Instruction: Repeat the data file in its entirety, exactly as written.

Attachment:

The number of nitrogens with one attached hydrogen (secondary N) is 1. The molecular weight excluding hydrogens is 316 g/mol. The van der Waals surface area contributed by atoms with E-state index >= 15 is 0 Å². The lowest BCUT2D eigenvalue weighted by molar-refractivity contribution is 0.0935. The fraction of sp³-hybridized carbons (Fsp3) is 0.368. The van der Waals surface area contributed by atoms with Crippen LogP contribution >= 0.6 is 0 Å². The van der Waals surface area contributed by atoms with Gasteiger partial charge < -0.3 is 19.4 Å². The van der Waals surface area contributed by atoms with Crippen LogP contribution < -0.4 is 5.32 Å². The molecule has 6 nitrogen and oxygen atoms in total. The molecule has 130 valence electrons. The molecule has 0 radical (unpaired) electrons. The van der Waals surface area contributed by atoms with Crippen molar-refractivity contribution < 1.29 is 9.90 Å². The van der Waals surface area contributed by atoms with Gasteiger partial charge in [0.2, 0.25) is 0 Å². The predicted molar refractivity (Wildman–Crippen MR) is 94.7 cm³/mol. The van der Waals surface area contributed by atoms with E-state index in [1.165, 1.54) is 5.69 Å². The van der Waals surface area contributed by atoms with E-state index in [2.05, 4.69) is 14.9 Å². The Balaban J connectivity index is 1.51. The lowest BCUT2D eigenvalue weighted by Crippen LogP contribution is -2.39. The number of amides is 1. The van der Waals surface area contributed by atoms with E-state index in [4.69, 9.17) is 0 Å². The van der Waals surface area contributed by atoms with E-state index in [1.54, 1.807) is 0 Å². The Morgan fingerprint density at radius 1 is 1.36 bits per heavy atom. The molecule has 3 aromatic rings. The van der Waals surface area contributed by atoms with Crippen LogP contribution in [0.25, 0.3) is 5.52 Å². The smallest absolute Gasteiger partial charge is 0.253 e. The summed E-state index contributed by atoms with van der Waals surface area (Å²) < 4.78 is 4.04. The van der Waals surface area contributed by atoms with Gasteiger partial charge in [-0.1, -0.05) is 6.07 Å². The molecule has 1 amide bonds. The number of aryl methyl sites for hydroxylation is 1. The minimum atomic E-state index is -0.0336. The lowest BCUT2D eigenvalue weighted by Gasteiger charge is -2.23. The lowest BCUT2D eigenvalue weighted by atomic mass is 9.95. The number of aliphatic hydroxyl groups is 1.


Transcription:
The number of nitrogens with one attached hydrogen (secondary N) is 1. The molecular weight excluding hydrogens is 316 g/mol. The van der Waals surface area contributed by atoms with E-state index >= 15 is 0 Å². The lowest BCUT2D eigenvalue weighted by molar-refractivity contribution is 0.0935. The fraction of sp³-hybridized carbons (Fsp3) is 0.368. The van der Waals surface area contributed by atoms with Crippen LogP contribution >= 0.6 is 0 Å². The van der Waals surface area contributed by atoms with Gasteiger partial charge < -0.3 is 19.4 Å². The van der Waals surface area contributed by atoms with Crippen LogP contribution < -0.4 is 5.32 Å². The molecule has 6 nitrogen and oxygen atoms in total. The molecule has 130 valence electrons. The molecule has 0 radical (unpaired) electrons. The van der Waals surface area contributed by atoms with Crippen molar-refractivity contribution < 1.29 is 9.90 Å². The van der Waals surface area contributed by atoms with Gasteiger partial charge in [0.2, 0.25) is 0 Å². The predicted molar refractivity (Wildman–Crippen MR) is 94.7 cm³/mol. The van der Waals surface area contributed by atoms with E-state index in [1.165, 1.54) is 5.69 Å². The van der Waals surface area contributed by atoms with E-state index in [2.05, 4.69) is 14.9 Å². The Balaban J connectivity index is 1.51. The lowest BCUT2D eigenvalue weighted by Crippen LogP contribution is -2.39. The number of amides is 1. The van der Waals surface area contributed by atoms with E-state index in [4.69, 9.17) is 0 Å². The van der Waals surface area contributed by atoms with E-state index in [1.54, 1.807) is 0 Å². The Morgan fingerprint density at radius 1 is 1.36 bits per heavy atom. The molecule has 3 aromatic rings. The van der Waals surface area contributed by atoms with Crippen LogP contribution in [0.25, 0.3) is 5.52 Å². The smallest absolute Gasteiger partial charge is 0.253 e. The summed E-state index contributed by atoms with van der Waals surface area (Å²) < 4.78 is 4.04. The van der Waals surface area contributed by atoms with Gasteiger partial charge in [-0.1, -0.05) is 6.07 Å². The molecule has 1 amide bonds. The number of aryl methyl sites for hydroxylation is 1. The minimum atomic E-state index is -0.0336. The lowest BCUT2D eigenvalue weighted by Gasteiger charge is -2.23. The lowest BCUT2D eigenvalue weighted by atomic mass is 9.95. The number of aliphatic hydroxyl groups is 1.